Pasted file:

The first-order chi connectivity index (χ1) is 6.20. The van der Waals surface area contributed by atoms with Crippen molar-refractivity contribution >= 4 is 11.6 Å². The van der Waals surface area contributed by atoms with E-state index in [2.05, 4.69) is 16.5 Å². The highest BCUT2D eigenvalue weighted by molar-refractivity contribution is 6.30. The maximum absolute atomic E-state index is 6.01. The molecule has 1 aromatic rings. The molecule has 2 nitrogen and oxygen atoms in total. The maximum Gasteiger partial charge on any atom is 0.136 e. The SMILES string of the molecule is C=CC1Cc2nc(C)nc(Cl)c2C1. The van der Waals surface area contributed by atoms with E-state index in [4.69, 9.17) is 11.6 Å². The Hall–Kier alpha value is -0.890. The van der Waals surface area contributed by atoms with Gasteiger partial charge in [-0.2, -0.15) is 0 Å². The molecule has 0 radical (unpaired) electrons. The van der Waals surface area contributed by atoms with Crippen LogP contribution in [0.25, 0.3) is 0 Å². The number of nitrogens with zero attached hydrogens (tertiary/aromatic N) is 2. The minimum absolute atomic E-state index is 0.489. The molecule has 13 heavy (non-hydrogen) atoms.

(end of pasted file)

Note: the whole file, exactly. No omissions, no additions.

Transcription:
The first-order chi connectivity index (χ1) is 6.20. The van der Waals surface area contributed by atoms with Crippen molar-refractivity contribution >= 4 is 11.6 Å². The van der Waals surface area contributed by atoms with E-state index in [2.05, 4.69) is 16.5 Å². The highest BCUT2D eigenvalue weighted by molar-refractivity contribution is 6.30. The maximum absolute atomic E-state index is 6.01. The molecule has 1 aromatic rings. The molecule has 2 nitrogen and oxygen atoms in total. The maximum Gasteiger partial charge on any atom is 0.136 e. The SMILES string of the molecule is C=CC1Cc2nc(C)nc(Cl)c2C1. The van der Waals surface area contributed by atoms with E-state index in [4.69, 9.17) is 11.6 Å². The Hall–Kier alpha value is -0.890. The van der Waals surface area contributed by atoms with Gasteiger partial charge in [-0.2, -0.15) is 0 Å². The molecule has 0 radical (unpaired) electrons. The van der Waals surface area contributed by atoms with Crippen LogP contribution in [0.25, 0.3) is 0 Å². The number of nitrogens with zero attached hydrogens (tertiary/aromatic N) is 2. The minimum absolute atomic E-state index is 0.489. The molecule has 13 heavy (non-hydrogen) atoms.